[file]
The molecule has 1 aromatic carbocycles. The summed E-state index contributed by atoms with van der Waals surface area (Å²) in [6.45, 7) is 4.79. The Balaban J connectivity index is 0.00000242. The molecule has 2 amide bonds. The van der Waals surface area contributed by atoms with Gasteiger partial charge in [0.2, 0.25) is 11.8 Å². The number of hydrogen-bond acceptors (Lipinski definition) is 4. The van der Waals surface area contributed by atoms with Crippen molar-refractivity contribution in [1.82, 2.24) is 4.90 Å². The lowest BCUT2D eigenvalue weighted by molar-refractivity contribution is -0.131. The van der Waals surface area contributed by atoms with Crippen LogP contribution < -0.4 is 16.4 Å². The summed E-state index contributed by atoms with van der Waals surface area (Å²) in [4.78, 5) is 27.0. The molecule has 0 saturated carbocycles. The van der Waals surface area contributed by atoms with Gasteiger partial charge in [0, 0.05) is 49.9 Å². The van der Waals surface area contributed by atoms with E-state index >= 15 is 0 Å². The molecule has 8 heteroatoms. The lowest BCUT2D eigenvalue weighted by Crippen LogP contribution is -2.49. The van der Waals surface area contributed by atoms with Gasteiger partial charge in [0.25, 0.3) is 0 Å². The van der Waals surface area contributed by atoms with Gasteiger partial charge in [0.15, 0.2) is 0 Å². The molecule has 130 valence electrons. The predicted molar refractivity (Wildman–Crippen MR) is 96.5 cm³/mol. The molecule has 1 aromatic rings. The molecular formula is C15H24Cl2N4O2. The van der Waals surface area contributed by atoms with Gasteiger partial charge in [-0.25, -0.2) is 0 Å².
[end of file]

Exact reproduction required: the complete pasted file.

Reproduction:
The molecule has 1 aromatic carbocycles. The summed E-state index contributed by atoms with van der Waals surface area (Å²) in [6.45, 7) is 4.79. The Balaban J connectivity index is 0.00000242. The molecule has 2 amide bonds. The van der Waals surface area contributed by atoms with Gasteiger partial charge in [0.2, 0.25) is 11.8 Å². The number of hydrogen-bond acceptors (Lipinski definition) is 4. The van der Waals surface area contributed by atoms with Crippen molar-refractivity contribution in [1.82, 2.24) is 4.90 Å². The lowest BCUT2D eigenvalue weighted by molar-refractivity contribution is -0.131. The van der Waals surface area contributed by atoms with Crippen LogP contribution < -0.4 is 16.4 Å². The summed E-state index contributed by atoms with van der Waals surface area (Å²) in [4.78, 5) is 27.0. The molecule has 0 saturated carbocycles. The van der Waals surface area contributed by atoms with Gasteiger partial charge in [0, 0.05) is 49.9 Å². The van der Waals surface area contributed by atoms with E-state index >= 15 is 0 Å². The molecule has 8 heteroatoms. The lowest BCUT2D eigenvalue weighted by Crippen LogP contribution is -2.49. The van der Waals surface area contributed by atoms with Gasteiger partial charge in [0.25, 0.3) is 0 Å². The van der Waals surface area contributed by atoms with Gasteiger partial charge in [0.15, 0.2) is 0 Å². The molecule has 130 valence electrons. The predicted molar refractivity (Wildman–Crippen MR) is 96.5 cm³/mol. The molecule has 1 aromatic rings. The molecular formula is C15H24Cl2N4O2. The van der Waals surface area contributed by atoms with Gasteiger partial charge in [-0.25, -0.2) is 0 Å².